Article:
5 Harley Quinn and Poison Ivy Bring out the Best in Each Other
Harley Quinn was created by Paul Dini and Bruce Timm, first appearing in The Batman Adventures Vol 1 #12 (1993) by Kelley Puckett, Mike Parobeck, Rick Burchett, Rick Taylor, and Tim Harkins. Poison Ivy was created by Bob Kanigher and Sheldon Moldoff, first appearing in Batman Vol 1 #181 (1966) by Bob Kanigher, Sheldon Moldoff, Joe Giella, and Gaspar Saladino
The Anti-Life Equation is the cruelest force in the DC Universe. Always pursued by Darkseid, only top heroes like Superman can guard it effectively.
Given their villainous backgrounds and penchants for volatility, Harley Quinn and Poison Ivy’s relationship is surprisingly wholesome. By anyone’s definition, the Joker and Harley’s relationship was the poster child for toxicity, so Harley and Ivy’s romance is significant if only for pulling the former out of the grip of an abuser.
Beyond this, the two have shared numerous touching moments and have a habit of bringing out the best in each other. From Ivy encouraging and supporting Harley through her trauma treatment in Heroes in Crisis to their moving and affirming road trip in Harley Quinn and Poison Ivy, the two are always at their finest when together.
4 Nightwing and Batgirl Are Great Both Romantically and As Friends
Nightwing was created by Mary Wolfman and George Pérez, first appearing in Tales of the Teen Titans Vol 1 #44 (1984) by Mary Wolfman, George Pérez, Mike DeCarlo, Dick Giordana, Adrienne Roy, and Todd Klein. Batgirl was created by Gardner Fox and Carmine Infantino, first appearing in Detective Comics Vol 1 #359 (1967) by Gardner Fox, Carmine Infantino, Sid Greene, and Gaspar Saladino
Nightwing and Batgirl share one of DC’s most enduring and iconic relationships, known for its wholesome and mercurial nature. Even when the two aren’t romantically attached, they share electric chemistry, a firmly established friendship, and respect, making their amorous forays all the more warming to fans.
From their first kiss, which rendered Nightwing speechless, to Dick Grayson lovingly supporting Batgirl in her transition to Oracle following paralysis at the hands of the Joker, Nightwing and Batgirl boast a love story for the ages. They’ve had their ups and downs over the decades, but fans delight in the affectionately termed “Babson” going strong to this day.
3 Hawkman and Hawkwoman Chose Each Other Over Eternal Life
Hawkman was created by Gardner Fox and Dennis Neville, first appearing in Flash Comics Vol 1 #1 (1940) by Gardner Fox and Dennis Neville. Hawkwoman was created by Gardner Fox and Joe Kubert, first appearing in The Brave and the Bold #34 (1961) by Gardner Fox, Joe Kubert, and Gaspar Saladino
Seemingly made for each other, given their correlative monikers, Hawkman and Hawkwoman share one of DC’s most romantic and tragic love stories. Both are trapped in cycles of reincarnation in which they are fated to find and lose one another throughout eternity, lending their relationship a sense of inevitability and urgency.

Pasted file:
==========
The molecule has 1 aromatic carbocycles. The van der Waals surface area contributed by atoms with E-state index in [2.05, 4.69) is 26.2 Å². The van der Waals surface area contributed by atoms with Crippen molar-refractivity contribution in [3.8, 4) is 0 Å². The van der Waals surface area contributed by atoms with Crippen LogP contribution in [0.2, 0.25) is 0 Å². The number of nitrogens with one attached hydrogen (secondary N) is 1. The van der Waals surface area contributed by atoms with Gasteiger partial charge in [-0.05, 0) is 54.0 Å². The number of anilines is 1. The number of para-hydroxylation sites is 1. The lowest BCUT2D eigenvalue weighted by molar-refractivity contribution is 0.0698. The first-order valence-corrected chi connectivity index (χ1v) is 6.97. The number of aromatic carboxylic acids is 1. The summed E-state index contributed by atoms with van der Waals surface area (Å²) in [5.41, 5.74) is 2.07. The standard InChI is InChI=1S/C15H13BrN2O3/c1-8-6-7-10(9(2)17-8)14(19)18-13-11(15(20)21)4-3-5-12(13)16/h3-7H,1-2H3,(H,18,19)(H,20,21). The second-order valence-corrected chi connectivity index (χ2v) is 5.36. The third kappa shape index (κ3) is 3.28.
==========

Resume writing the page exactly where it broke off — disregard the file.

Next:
This tragic/romantic dichotomy recently reached a head in Hawkman Vol 5 #26 (by Rovert Venditti, Fernando Pasarin, Oclair Albert, Wade Von Grawbadger, Jeromy Cox, and Rob Leigh). Faced with a choice between immortality or a final lifetime together, this wholesome and underrated DC couple touchingly chose the latter.
2 Superman and Lois Lane Are the First and Most Enduring Superhero Romance
Superman and Lois Lane were created by Jerry Siegal and Joe Shuster, first appearing in Action Comics Vol 1 #1 (1938) by Jerry Siegal and Joe Shuster
Barry Allen’s Flash launched the Silver Age, an era that largely updated versions of DC’s Golden Age characters with new, sci-fi-inspired twists.
From their inception in Action Comics Vol 1 #1 (in which they share their very first date), Superman and Lois have served as a study in contrast. The near-omnipotent alien and humble human, the keeper of one of DC’s greatest secrets and a journalist dedicated to uncovering the truth, the city girl and country boy: Superman and Lois are evidence of opposites attracting.
Superman and Lois’s relationship is significant for being the first superhero romance and also the most enduring. Boasting a long and happy marriage, observing Superman and Lois’s wholesome relationship even inspired the playboy Bruce Wayne to reveal his secret identity to Catwoman in Jeph Loeb and Jim Lee’s magnificent Hush.
1 Swamp Thing and Abby Arcane Are Unorthodox but Touching
Swamp Thing and Abby Arcane were created by Len Wein and Bernie Wrightson, first appearing in House of Secrets #92 (1971) by Len Wein, Bernie Wrightson, and Ben Oda and Swamp Thing Vol 1 #3 (1973) by Len Wein, Bernie Wrightson, and Gaspar Saladino, respectively
The wholesomeness of Swamp Thing and Abby’s unorthodox relationship lies in the personal salvation that Abby’s attentiveness affords the hero. Following Alan Moore’s shocking twist of a retcon in The Saga of the Swamp Thing, DC’s premier Elemental was left feeling unworthy of human consciousness and the name Alex Holland, never mind love.
However, Abby’s affection brought Swamp Thing back to the world and himself, proving the age-old adage of beauty being in the eye of the beholder. Their relationship works both ways, with Swamp Thing always exhibiting a stoic chivalry toward Abby that never feels like condescension but rather respect and admiration.
on bbc news
on hindi news
on the news today
on channel 7 news
campo grande news ônibus
campo grande news greve de ônibus
l1 news horário dos ônibus
l1 news ônibus
lago azul news ônibus
news österreich heute
news österreich aktuell
news öffentlicher dienst
news österreich corona
news österreich orf
news österreich heute aktuell
news österreich sport
österreich news krone
öffentlicher dienst news 2023
österreich promi news